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Monday, 6 July 2009

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Panic strikes border villages
2 rockets fired from Pak hit Indian territory
Varinder Walia
Tribune News Service

Dandae (Attari), July 5
Panic gripped border villages situated near zero line after two rockets, appeared to have been launched by Pakistan-based Taliban from across the border, landed in the Indian territory last evening.

Residents of this border village had a miraculous escape as one of the two rockets fell in the irrigated paddy field. The other landed at Beharwal village, also near the border. Though no causalities have been reported, except for villager Dilbag Singh who sustained minor injuries from rocket splinters, the BSF has lodged a formal protest with its Pakistani counterpart.

Meanwhile, a third rocket fell on the Pakistan side near historic Pul Kanjri. The incident occurred on Saturday at about 10 pm. Villagers, who were sleeping on rooftops, started crying when they saw a ball of fire coming from the Pakistani side with deafening sound.

This is for the first time after the Indo-Pak war of 1971 that an Indian village has been bombed from the Pakistani soil. The Army and the BSF had cordoned off the area and rocket splinters were collected for testing.

The incident has posed a grave danger to hundreds of visitors who visit the Attari check-post every evening to witness the Retreat ceremony since the BSF has no system to intercept rockets.

The bombing of Indian villages came after a few hours of the killing of a Pakistani youth by the BSF near Roranwali village (Attari) yesterday. The youth, believed to be a Pakistan-based Taliban, was coming from the Pakistani side.

“The man, who was running towards the Indian side, was asked to stop, but he did not pay heed to our warnings and our troops opened fire,” a BSF officer said. The Pakistani authorities, however, refused to admit that the killed youth was from their country.

After a Commandant-level meeting with the Pakistani authorities, BSF Inspector-General Himmat Singh said they were not ruling out the possibility of a rocket attack by the Pakistan-based terrorist outfits. Major-Gen Balbir Singh Pahma, DIG, BSF, Mohammad Akil and Commandant HS Dhillon were also present there.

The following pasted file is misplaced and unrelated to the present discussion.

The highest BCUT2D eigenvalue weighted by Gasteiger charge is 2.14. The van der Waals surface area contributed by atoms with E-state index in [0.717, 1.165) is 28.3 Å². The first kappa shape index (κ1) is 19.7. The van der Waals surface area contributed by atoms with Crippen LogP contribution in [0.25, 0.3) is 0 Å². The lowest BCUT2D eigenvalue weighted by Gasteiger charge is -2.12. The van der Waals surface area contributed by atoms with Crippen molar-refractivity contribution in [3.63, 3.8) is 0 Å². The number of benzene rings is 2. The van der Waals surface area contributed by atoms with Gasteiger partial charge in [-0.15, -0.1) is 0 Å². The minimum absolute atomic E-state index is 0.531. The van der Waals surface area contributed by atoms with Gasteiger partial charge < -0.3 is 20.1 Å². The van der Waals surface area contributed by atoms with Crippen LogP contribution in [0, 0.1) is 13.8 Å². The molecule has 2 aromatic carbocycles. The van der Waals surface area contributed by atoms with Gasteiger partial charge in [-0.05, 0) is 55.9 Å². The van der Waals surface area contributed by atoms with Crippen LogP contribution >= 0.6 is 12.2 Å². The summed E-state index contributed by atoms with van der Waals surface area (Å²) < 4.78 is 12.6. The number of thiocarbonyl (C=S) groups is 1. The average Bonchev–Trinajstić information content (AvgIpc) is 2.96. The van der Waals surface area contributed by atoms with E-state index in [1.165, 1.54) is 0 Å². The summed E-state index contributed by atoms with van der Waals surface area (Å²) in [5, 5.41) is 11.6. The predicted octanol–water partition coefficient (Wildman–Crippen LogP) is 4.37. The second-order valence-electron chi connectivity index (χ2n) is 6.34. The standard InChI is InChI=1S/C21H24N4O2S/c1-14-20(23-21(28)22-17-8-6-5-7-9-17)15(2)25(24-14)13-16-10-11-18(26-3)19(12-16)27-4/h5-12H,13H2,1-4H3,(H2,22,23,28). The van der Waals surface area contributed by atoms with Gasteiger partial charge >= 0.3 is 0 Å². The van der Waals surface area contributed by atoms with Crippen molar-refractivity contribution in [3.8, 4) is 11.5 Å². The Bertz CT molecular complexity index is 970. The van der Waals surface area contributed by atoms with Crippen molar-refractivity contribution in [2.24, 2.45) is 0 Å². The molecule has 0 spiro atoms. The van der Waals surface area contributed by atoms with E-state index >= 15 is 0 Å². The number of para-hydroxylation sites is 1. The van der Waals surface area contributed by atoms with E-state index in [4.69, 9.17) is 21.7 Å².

Dilbagh Singh, who received minor injuries from rocket splinters, said he saw a ball of flame falling in nearby paddy field. The second rocket fell near the farm house of Tejpal Singh. He informed the Lopoke police that took possession of the rocket shell in the morning without any proper investigation. He said at one point it appeared as if Pakistan had attacked India.

Certain villagers claimed that they saw two projectiles with sparks coming from Pakistani side and landing in the fields. Had they fallen on village dwellings, many human lives would have been lost.

http://www.tribuneindia.com/2009/20090706/main1.htm

Morale low, warns CRPF missive to HQ
Kumar Rakesh
Tribune News Service

Srinagar , July 5
Ahead of Chief Minister Omar Abdullah’s visit to the national capital this week, a senior CRPF commandant is learnt to have shot off a communication to the headquarters, alerting officials of low morale among the jawans posted in the valley.

In the last three days, at least 15 CRPF personnel have been left with broken teeth, loss of eye sights and injured limbs as mobs targeting them from Sopore in north Kashmir to Anantnag in south seem to have only got emboldened after CM Omar Abdullah’s denunciation of “excessive” force used by the CRPF and his order to book CRPF jawans for ‘murder’ when a youth in Baramulla died when the central force opened fire.

The relentless “attempts to murder ” CRPF personnel, as a classified communication to its New Delhi headquarters puts it, and the condemnation by the state government have prompted the senior officers to take up the issue with MHA and question the government’s policies, which are “emboldening” law-breakers and “confusing” law-enforcers.

The CRPF communication, which sources said has been written by its IG NC Asthana, said their troops are losing heart in an “unfair fight with increasingly belligerent mobs” as they have been attacked with axes, petrol bombs and even naked live wires have been hurled on them. CRPF sources said they have withdrawn their jawans as they would have had no other option but to fire on mobs, which in turn would have invited prosecution by the government. One jawan of 53 battalion was lifted to New Delhi yesterday after he almost lost his eyesight in an attack in Anantnag.